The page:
TC TO MARGARET A. CARLYLE ; 17 August 1847; DOI: 10.1215/lt-18470817-TC-MAC-01; CL 22: 37-38
TC TO MARGARET A. CARLYLE
Rawden, Leeds, 17 Augt / 1847—
My dear Mother,
No doubt you are looking out for some tidings from us; I accordingly without delay send you a word of assurance that we have successfully concluded our bits of ‘Travels for the present, and are quietly set down here in Friend Forster's house; one of the pleasantest establishments we could have been left in, so far as yet appears.
We have seen all the watering places and chief “wonderful wonders of wonders” that there are in Derbyshire,—have penetrated even into “the Devil's —— i' Peak,” a horrid Cavern in the Peak Country so called:— concerning several of which illustrious wonders I have just written a longish Letter to Jean; which I have charged her to send you; so that you will likely receive it the day after this comes; and I need not say anything more on that subject here. Among the sights omitted in Jean's Letter was that of a lone old woman, living literally like a rabbit, burrowed underground: this was near Buxton; a sight worth remembering! There are huge quarries of lime there; the rubbish, ashes of the kilns &c, when many years exposed to the weather, hardens into real stone; and is then a kind of rocky mole-heap, of large dimensions, with grass &c on the top: the natives then scrape out the inside, and make a cottage of the upper crust! There are five or six such huts in that place, and used to be more. This poor old woman and her hut were all as tidy as a new pin, whitewashed, scoured &c; a most sensible haughty and even dignified old woman; had been born there, had lost father, mother, husband, son there; and was drinking her poor tea there in dignified solitude when we came; no company with her but a cat; and no wish to have any, she said, “till the Lord were pleased to take her to those she had lost.” An elder Sister, upwards of four-score, inhabiting, with some children and grandchildren, a similar cave not far off, had just fallen into the fire, and been burnt to death, two days before. None of us, I think, will ever forget that poor old woman; with her little teapot, her neat mutch [cap] and black-ribbon, her lean hook nose, and black old eyes, as sharp as eagles's! We left a shilling with her, and great respect, and came our way.— But see! I have actually talked half of my sheet almost, on the subject of my travels; of which, by the bargain, I had nothing to say here!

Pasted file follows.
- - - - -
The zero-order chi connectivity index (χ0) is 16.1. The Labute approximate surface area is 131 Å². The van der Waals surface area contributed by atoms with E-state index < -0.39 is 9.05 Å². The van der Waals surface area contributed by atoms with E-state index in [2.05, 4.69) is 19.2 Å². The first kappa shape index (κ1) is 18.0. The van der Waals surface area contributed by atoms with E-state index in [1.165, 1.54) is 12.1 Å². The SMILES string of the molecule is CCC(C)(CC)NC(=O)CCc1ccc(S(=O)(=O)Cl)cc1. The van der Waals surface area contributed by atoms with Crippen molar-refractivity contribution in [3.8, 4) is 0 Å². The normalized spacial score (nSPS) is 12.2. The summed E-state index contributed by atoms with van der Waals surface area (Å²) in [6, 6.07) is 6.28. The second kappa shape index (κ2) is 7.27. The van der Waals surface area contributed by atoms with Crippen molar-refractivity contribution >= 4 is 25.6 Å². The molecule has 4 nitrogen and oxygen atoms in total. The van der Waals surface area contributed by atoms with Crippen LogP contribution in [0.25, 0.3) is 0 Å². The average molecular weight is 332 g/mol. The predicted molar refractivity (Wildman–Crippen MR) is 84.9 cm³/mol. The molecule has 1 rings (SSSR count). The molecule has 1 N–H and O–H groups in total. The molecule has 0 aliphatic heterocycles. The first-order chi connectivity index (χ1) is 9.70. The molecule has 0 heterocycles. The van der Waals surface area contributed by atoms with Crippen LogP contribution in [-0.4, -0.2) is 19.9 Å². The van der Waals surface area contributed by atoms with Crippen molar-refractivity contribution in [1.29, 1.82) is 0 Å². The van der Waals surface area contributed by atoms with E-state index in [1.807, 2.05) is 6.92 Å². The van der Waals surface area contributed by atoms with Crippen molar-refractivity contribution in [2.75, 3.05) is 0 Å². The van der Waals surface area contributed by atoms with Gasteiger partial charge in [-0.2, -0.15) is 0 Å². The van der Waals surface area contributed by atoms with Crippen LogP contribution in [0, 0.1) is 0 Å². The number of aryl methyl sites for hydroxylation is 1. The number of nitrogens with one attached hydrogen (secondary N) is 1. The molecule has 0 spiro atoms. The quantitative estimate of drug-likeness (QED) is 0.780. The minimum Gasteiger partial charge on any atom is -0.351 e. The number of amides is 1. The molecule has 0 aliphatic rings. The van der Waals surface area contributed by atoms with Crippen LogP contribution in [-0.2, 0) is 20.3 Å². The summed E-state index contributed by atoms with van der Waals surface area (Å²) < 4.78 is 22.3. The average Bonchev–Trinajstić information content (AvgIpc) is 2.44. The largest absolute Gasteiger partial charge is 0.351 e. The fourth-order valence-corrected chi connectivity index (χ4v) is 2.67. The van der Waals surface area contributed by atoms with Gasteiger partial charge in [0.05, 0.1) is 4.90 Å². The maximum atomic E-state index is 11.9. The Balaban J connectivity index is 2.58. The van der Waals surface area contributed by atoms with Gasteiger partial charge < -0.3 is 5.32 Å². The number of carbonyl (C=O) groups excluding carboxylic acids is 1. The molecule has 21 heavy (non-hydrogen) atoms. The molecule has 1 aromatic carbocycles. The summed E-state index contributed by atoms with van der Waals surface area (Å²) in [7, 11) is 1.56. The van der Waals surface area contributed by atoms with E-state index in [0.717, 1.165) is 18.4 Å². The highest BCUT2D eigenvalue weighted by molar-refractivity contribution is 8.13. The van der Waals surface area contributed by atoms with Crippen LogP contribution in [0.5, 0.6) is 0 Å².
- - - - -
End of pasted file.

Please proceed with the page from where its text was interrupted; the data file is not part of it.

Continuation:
The sum is, dear Mother, we are well and safe; and coming, at least one of us, towards you; right thankful to see your face once again. Let that for the present be enough. And let Isabella again write a word, simply to tell us how you are,—if we might hope that you are got pretty well about again now? At all events let her tell us what the fact is; for I daresay our anxieties are apt to aggravate rather than diminish.— I have lost your Examiner out of my pocket after carrying it many miles; I send you another Newspaper, the bad-best attainable here, instead. Jamie's Herald1 did not reach me till this morning.— I am going to ride, if the rain will permit; but I doubt! Jane's love to you all; and mine always. Your affectionate
Address is: W. E. Forster Esq Rawden, near / Leeds